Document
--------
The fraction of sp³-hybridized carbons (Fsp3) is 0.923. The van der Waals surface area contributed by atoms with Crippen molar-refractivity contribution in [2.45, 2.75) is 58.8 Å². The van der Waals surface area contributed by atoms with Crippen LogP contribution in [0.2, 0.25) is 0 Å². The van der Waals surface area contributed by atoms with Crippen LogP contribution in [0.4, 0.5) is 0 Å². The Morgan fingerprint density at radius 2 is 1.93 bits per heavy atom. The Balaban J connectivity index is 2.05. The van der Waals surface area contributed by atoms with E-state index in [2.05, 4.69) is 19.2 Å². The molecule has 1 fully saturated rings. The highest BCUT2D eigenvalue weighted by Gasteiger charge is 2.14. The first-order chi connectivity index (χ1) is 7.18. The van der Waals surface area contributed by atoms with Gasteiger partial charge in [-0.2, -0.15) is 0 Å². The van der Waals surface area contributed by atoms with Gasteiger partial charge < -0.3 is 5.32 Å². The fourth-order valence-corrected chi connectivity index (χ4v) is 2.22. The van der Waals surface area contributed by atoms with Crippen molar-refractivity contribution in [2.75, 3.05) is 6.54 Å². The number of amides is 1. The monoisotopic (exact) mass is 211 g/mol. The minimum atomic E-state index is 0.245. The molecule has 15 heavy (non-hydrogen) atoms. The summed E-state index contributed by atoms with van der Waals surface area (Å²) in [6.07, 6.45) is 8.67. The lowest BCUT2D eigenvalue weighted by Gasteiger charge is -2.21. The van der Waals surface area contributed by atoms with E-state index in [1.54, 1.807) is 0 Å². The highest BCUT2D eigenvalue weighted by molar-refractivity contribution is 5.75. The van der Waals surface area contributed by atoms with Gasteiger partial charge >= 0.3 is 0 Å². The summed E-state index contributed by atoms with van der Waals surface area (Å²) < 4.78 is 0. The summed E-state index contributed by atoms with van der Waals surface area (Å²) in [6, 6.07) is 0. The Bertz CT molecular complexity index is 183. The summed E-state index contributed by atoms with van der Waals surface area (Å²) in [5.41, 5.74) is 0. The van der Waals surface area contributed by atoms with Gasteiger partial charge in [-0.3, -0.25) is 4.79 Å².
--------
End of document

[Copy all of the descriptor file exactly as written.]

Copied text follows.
The fraction of sp³-hybridized carbons (Fsp3) is 0.923. The van der Waals surface area contributed by atoms with Crippen molar-refractivity contribution in [2.45, 2.75) is 58.8 Å². The van der Waals surface area contributed by atoms with Crippen LogP contribution in [0.2, 0.25) is 0 Å². The van der Waals surface area contributed by atoms with Crippen LogP contribution in [0.4, 0.5) is 0 Å². The Morgan fingerprint density at radius 2 is 1.93 bits per heavy atom. The Balaban J connectivity index is 2.05. The van der Waals surface area contributed by atoms with E-state index in [2.05, 4.69) is 19.2 Å². The molecule has 1 fully saturated rings. The highest BCUT2D eigenvalue weighted by Gasteiger charge is 2.14. The first-order chi connectivity index (χ1) is 7.18. The van der Waals surface area contributed by atoms with Gasteiger partial charge in [-0.2, -0.15) is 0 Å². The van der Waals surface area contributed by atoms with Gasteiger partial charge < -0.3 is 5.32 Å². The fourth-order valence-corrected chi connectivity index (χ4v) is 2.22. The van der Waals surface area contributed by atoms with Crippen molar-refractivity contribution in [2.75, 3.05) is 6.54 Å². The number of amides is 1. The monoisotopic (exact) mass is 211 g/mol. The minimum atomic E-state index is 0.245. The molecule has 15 heavy (non-hydrogen) atoms. The summed E-state index contributed by atoms with van der Waals surface area (Å²) in [6.07, 6.45) is 8.67. The lowest BCUT2D eigenvalue weighted by Gasteiger charge is -2.21. The van der Waals surface area contributed by atoms with E-state index in [1.54, 1.807) is 0 Å². The highest BCUT2D eigenvalue weighted by molar-refractivity contribution is 5.75. The van der Waals surface area contributed by atoms with Gasteiger partial charge >= 0.3 is 0 Å². The summed E-state index contributed by atoms with van der Waals surface area (Å²) < 4.78 is 0. The summed E-state index contributed by atoms with van der Waals surface area (Å²) in [6, 6.07) is 0. The Bertz CT molecular complexity index is 183. The summed E-state index contributed by atoms with van der Waals surface area (Å²) in [5.41, 5.74) is 0. The van der Waals surface area contributed by atoms with Gasteiger partial charge in [-0.3, -0.25) is 4.79 Å².